The style of fairy-tales is simple they do not urge children to make immediate logical judgements and conclusions. Fairy-tales offer characters with the help of which children imperceptibly learn the information necessary for life. Fairy-tales are full of activities, events and changes following one another. The language and style of the fairy-tales are understandable for children. The language is simple, but at the same time promising secrets and miracles: "once upon a time in a certain country….", in olden times when birds and animals could speak, etc. Fairy-tales take children to a world of things, relations and conceptions, which in everyday routine often may remain unnoticed and they are unconscious of them. Fairy-tales make them look at, realize and comprehend them as if being observers. They prepare children for further perception of things and connections, which in their turn guarantee a successful beginning of learning at school and in their further life. The outstanding representative of humanitarian pedagogy V. Suhomļinskis (Suhomļinskis, 1974) has said once: ’I cannot imagine learning without listening to fairy-tales and composing them.’ Many educators, among them K.E. Vandergrift (Vandergrift, 2004) suggests using fairy-tales more actively in the study process. It is a means of developing a creative, educational and learning stimulating environment, by involving the children's imagination and asking them to interpret and explain the expressions and actions of the heroes of fairy-tales.

3. Expressions in fairy-tales characterizing mathematical notions

Fairy-tales are an excellent means in the acquisition of mathematical notions and connections, because they contain many significant parts of mathematics: the basic notions of arithmetic, algebra, geometry, numerical theories, the theory of probability and others. Four fairy-tales, best known for generations, were chosen for the theoretical analysis – Little Red Riding Hood, Tom Cat in High Shoes, Little Snow White and the Thumbelina.

Picture 1.: Math nations in a fairy – tales

The Latvian fairy-tale “Bear-ears” gives a more detailed analysis of the reflection of the notion of "group". Here three kinds of group can be mentioned: group with a definite number of elements, group of numberless elements and group which contain no elements (empty group).

Picture 2.: The notion of a set in the Latvian fairy–tale “Lāčausis” (Bear ears)

The expressions and the development of the plot of the fairy – tale can be arranged according to mathematical sections. The set is seen in situations when the youngest son has there horses and he uses them by turns, or when the blind feel the parts of the elephant and thus form the notion of the elephant. The number theory is seen in the frequent use of clichés connected with the number ‘three’: three brothers; instead of the three heads of the dragon, when cut off, crop up three on each head; at the other end of the world (miles and miles away); twelve robbers; the young girl walks through all the three rooms one after the other. Functions or functional coherence is seen in situations illustrating the fact that the shorter the hero of the fairy – tale the braver he is, or also in the conclusion that the less you mention the evil the sooner you will benefit something.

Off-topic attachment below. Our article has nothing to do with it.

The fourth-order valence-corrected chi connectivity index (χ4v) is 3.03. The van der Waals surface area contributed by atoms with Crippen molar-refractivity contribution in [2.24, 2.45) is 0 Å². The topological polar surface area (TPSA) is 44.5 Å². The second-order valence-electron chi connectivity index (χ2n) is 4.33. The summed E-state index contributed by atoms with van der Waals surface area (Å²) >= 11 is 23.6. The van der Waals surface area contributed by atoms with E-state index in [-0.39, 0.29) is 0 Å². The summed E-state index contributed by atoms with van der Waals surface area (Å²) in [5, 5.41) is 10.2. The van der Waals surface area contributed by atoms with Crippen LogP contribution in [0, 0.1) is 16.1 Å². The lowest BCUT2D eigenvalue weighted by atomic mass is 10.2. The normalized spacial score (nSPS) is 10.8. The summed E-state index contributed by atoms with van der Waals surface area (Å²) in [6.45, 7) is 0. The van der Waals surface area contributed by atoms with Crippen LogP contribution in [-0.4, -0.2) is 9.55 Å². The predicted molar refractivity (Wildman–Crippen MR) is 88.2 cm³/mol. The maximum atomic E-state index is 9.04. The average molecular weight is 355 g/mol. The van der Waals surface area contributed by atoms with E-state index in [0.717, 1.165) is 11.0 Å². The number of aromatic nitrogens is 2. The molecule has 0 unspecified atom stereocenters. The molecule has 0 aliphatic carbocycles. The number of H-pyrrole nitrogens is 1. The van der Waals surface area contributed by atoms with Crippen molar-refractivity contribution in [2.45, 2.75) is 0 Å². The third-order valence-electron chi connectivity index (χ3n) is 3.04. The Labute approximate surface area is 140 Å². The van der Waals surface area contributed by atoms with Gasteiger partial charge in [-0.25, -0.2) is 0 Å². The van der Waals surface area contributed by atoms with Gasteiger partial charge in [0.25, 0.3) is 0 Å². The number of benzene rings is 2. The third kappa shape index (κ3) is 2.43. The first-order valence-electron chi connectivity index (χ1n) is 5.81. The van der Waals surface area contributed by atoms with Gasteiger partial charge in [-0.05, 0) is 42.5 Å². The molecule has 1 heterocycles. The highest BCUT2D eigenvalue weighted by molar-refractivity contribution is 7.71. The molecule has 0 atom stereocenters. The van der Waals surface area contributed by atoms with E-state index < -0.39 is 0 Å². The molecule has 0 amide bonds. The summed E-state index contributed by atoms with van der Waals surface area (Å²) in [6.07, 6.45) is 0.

Elements of geometry find their expression in the descriptions of objects and phenomena in fairy – tales: a crooked club; a steep hill; an inch – tall little man; to travel around the sea; to walk all over the kingdom, i.e. crosswise and criss–cross. Foundations of analytical geometry are found in the description of situations showing the activities of the characters of fairy – tales: to dash upright; to sink downright in the ground: to fly over slantwise; to cast a glance at the person sitting opposite; to fall on one’s back; to follow one’s shadow.
Elements of the theory of probability are seen in situations when the son of the father is standing at the crossroads and he has to choose one event put of the three offered by choosing a road.

4. Teachers’ Points of View on the Mathematical Notions in Fairy-tales

A poll of 86 teachers was carried out to clarify their points of view concerning the mathematical notions found in fairy – tales, which can be used for the learners’ comprehension. The teachers’ opinions were that the learners can acquire the following mathematical notions:

Picture 3.: Teachers’ Points of View on the Mathematical Notions in Fairy-tales


1) differentiate between the following notions: one, many (much), one by one, no one, more, fewer (less), more than, less (fewer) than;
2) make up rows of numbers in growing and diminishing order;
3) name the numerals;
4) divide objects into two parts and in halves;
5) determine objects according to their size: long (tall), short, wide, narrow, high, low, thick, thin, the longest, the shortest, the widest, the narrowest, etc.;